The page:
The Cornell Dining Committee held its first meeting of the semester yesterday, focusing in part on efforts to serve only fair trade coffee on campus.
Often growers are forced to sell coffee beans at prices that do not cover production costs. The fair trade system is one that assures consumers that importers pay at least $1.26 per pound of coffee, a price that is significantly above the national average of 50 cents per pound, according to globalexchange.org, a fair trade advocacy group.
Though fair trade coffee is only one of many issues for the dining committee, the Cornellians involved have succeeded in setting a precedent for student initiative in the area of fair trade.
The dining committee is newly headed by Michelle Fernanades ’06. Also in attendance were June Feller, operational manager of the Ag Quad; Victor Younger, general manager for Retail Dining; Colleen Wright-Riva, director of Dining and Retail Services; Jessica Brown ’04, fair trade project leader in Roots and Shoots; Tomer Malchi ’04, who is involved in fair trade initiatives and other dining officials, concerned students and club presidents.
Younger explained, “I hope to bring fair trade coffee to the campus all-you-care-to-eat facilities,” which currently lack such a product.
This is a challenge, he said, because not only is it necessary to find companies large enough to support Cornell’s needs that utilize fair trade practices, but Younger also hopes to upgrade quality. Currently, Seattle’s Best Fair Trade Coffee is available in Central Campus venues, such as Trillium, Sprinkle’s and Olin, but there is no fair trade coffee available in North or West Campus.
Seven possible vendors, all of whom use fair trade practices, were surveyed for taste, aroma, profile and other specifications. The two finalists are Pura Vida, a Seattle-based company, and Paul deLima, a company located in Syracuse. Brown of Roots and Shoots thinks that both are highly respectable choices, but sounded particularly impressed with Pura Vida because, she explained, “they donate 100 percent of their net profits to children in coffee-growing countries.”
Tomer Malchi, treasurer of Students Against Sweatshops and member — and former president — of Cornell’s Organization for Labor Action, described why students should understand what fair trade coffee is and why it is important: “It can help eliminate poverty in poor countries.”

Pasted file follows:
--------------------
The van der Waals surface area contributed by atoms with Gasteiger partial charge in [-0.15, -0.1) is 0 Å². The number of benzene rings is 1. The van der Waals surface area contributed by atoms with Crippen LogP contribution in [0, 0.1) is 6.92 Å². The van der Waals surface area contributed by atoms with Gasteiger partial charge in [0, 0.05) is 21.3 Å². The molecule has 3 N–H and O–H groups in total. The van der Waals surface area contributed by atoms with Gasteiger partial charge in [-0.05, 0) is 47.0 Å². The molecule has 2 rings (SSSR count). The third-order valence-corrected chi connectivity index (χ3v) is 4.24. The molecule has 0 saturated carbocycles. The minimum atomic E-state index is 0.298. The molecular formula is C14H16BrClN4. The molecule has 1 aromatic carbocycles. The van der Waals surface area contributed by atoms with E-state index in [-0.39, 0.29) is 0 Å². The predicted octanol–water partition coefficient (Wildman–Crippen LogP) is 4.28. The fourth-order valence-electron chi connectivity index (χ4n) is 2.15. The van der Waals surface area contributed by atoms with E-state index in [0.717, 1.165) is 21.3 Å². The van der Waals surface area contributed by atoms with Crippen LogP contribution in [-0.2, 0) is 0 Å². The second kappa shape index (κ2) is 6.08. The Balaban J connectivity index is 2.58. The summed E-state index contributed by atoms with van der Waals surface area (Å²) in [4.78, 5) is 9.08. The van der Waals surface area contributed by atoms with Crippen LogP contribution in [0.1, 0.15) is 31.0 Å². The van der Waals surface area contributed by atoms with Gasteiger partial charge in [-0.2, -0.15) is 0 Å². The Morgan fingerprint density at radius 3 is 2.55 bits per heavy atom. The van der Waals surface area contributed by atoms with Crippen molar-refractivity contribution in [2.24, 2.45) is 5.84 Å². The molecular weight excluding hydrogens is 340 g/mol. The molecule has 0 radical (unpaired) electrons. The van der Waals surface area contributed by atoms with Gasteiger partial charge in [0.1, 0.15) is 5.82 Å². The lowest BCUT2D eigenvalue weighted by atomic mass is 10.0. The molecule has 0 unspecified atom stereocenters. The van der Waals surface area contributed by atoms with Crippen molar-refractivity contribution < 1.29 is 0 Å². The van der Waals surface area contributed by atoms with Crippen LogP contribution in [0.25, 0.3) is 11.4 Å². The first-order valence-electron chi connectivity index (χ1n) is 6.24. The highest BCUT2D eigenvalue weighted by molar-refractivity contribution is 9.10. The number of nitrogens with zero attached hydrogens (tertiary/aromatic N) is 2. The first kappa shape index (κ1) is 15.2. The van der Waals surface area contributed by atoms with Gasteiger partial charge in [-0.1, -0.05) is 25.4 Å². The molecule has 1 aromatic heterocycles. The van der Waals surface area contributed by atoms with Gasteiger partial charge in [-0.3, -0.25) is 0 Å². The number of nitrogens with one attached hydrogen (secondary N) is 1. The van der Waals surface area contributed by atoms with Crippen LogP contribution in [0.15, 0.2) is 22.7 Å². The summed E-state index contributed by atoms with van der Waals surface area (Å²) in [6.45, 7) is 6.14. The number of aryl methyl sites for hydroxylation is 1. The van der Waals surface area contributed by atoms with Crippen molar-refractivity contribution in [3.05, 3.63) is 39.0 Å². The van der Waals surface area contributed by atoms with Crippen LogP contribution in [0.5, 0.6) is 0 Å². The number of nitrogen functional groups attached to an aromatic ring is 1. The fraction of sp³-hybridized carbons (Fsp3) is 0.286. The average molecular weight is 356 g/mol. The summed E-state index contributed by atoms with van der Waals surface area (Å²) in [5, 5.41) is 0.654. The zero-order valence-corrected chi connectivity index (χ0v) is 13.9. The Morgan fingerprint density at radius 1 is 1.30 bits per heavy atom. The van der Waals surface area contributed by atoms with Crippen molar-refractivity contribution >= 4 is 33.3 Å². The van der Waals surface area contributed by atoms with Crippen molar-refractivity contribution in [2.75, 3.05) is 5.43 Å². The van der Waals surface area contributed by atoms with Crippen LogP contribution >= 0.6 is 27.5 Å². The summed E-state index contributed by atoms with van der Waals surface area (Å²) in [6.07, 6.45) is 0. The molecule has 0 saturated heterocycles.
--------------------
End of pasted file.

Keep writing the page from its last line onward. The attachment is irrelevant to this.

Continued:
“We need Cornell to offer [fair trade coffee] in every venue on campus, not just on Central Campus,” he stressed.
A new company is needed to supply Cornell’s needs because Seattle’s Best cannot keep up with the demand that supplying North and West would place on it, he said.
For areas of high-quantity need such as these, he said, the campus has to buy pre-brewed coffee, or “liquid coffee,” which Seattle’s Best does not offer. Smaller campus vendors can use “drip” coffee and brew the coffee themselves. The new contenders, Pura Vida and Paul deLima, offer both liquid and drip form.
Wright-Riva expressed cautious encouragement that though campus fair-trade goals have not yet been reached completely, “we are moving in the right direction.” She assured Brown that she will definitely see results by the time she graduates in May.
The next step, Younger said, is to invite the two new retailers back to campus and invite students to hear their presentations and sample their products. He aims for the event to occur Oct. 1 but anticipates that a later date may be necessary. If students will be able to attend, the information will be announced on posters and on relevant electronic mailing lists.
To thank Younger for his help, Brown presented him with a thank-you certificate, and he and Wright-Riva in turn thanked her and the other students for bringing the issue of fair trade coffee to their attention.
Tomer finished positively: “Places like Collegetown Bagels are already 100-percent fair trade coffee — so we know it’s possible.”
Archived article by Lauryn Slotnick